Sometime back in the 1970s, I made a few attempts at reading "The Lord of the Rings." Acting on the repeated recommendations of a friend at school, I bought the three-volume paperback set and started the series on three or four occasions, but after a few chapters I would invariably be stalled by the absurdity of this so-called classic being based on the lives of elves, dwarves, wizards and "hobbits" - whatever hobbits were. Then, the during that year's summer break, I decided to make one more attempt, force myself to read the first fifteen chapters, and see if I could discover what all the fuss was about. I ended up reading all three volumes in a single week, have read the full series again two or three times since, and am reminded of the story every time I hear a particular Top 40 song that was constantly playing in the background during that summer.
Now, I'm mildly surprised that I have such a clear memory of my first encounter with a book (not even my favorite) - a memory which is in some ways as vivid as if it had been the more traditional first time you lock eyeballs with your one true love, or stare down fear in the crush of a post-Christmas clearance sale. But apparently, it's not uncommon for summer reads to make lasting impressions, especially when combined with an exotic vacation locale. (You may have had this experience yourself.) Ample evidence of the phenomenon is available at Coudal Partners' Field-Tested Books , and if you're looking for a summer reading list with a bit of a twist, this website has just the thing.
If you spend a significant amount of time surfing the Web, you may already be familiar with Coudal Partners. This Chicago-based design, advertising and interactive studio that has so many extra-curricular creations, activities and general-interest links on their website that they actually have a dedicated page reminding visitors about their real jobs. (Extras include the previously-reviewed Museum of Online Museums, the constantly updated collection of internet gems and curiosities found in Fresh Signals, and the 'so beautiful you only wish the contents were worthy' CD and DVD containers known as Jewel Boxes.) Field-Tested Books is only one among many such projects, but one so popular (now in its third year) that hundreds of visitors have paid to download a six dollar PDF version of a project that's available absolutely free of charge online.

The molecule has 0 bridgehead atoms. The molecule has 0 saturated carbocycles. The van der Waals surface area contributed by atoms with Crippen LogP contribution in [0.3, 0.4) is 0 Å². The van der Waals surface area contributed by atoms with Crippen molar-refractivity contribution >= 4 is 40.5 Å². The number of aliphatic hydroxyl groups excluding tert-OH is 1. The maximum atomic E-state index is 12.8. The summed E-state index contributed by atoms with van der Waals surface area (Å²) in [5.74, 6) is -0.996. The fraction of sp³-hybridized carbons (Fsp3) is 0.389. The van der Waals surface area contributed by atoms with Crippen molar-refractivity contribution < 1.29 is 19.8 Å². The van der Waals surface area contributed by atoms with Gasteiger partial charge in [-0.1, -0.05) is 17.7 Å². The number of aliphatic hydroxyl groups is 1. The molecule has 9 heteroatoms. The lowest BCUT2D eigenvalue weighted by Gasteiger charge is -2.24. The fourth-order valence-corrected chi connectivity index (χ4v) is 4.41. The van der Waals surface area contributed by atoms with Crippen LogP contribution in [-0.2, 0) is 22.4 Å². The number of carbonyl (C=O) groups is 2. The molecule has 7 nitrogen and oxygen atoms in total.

So what sets the Field-Tested collection apart? Well, rather than compile the traditional collection of capsule reviews of current releases (a worthwhile undertaking in its own right), the folks at Coudal Partners sent out a request for memories of first encounters with specific books while away from home. To quote the site, "The Field-Tested Books project is our version of the Heisenberg principle: reading a certain book in a certain place uniquely affects a person's experience with both." From exotic locations on the other side of the world to the local park, from 30,000 feet above sea level to where the rubber meets the road, the collection is more about 'reliving' a book than reviewing it. And while there are certainly some obvious connections between topic and venue (such as reading "Alaska Bear Tales" while working in the interior of the 49th state), other examples find the geography irrelevant but the situation making the impact (as when traveling though time and space on an airliner and exploring "Einstein's Dreams" about time and space).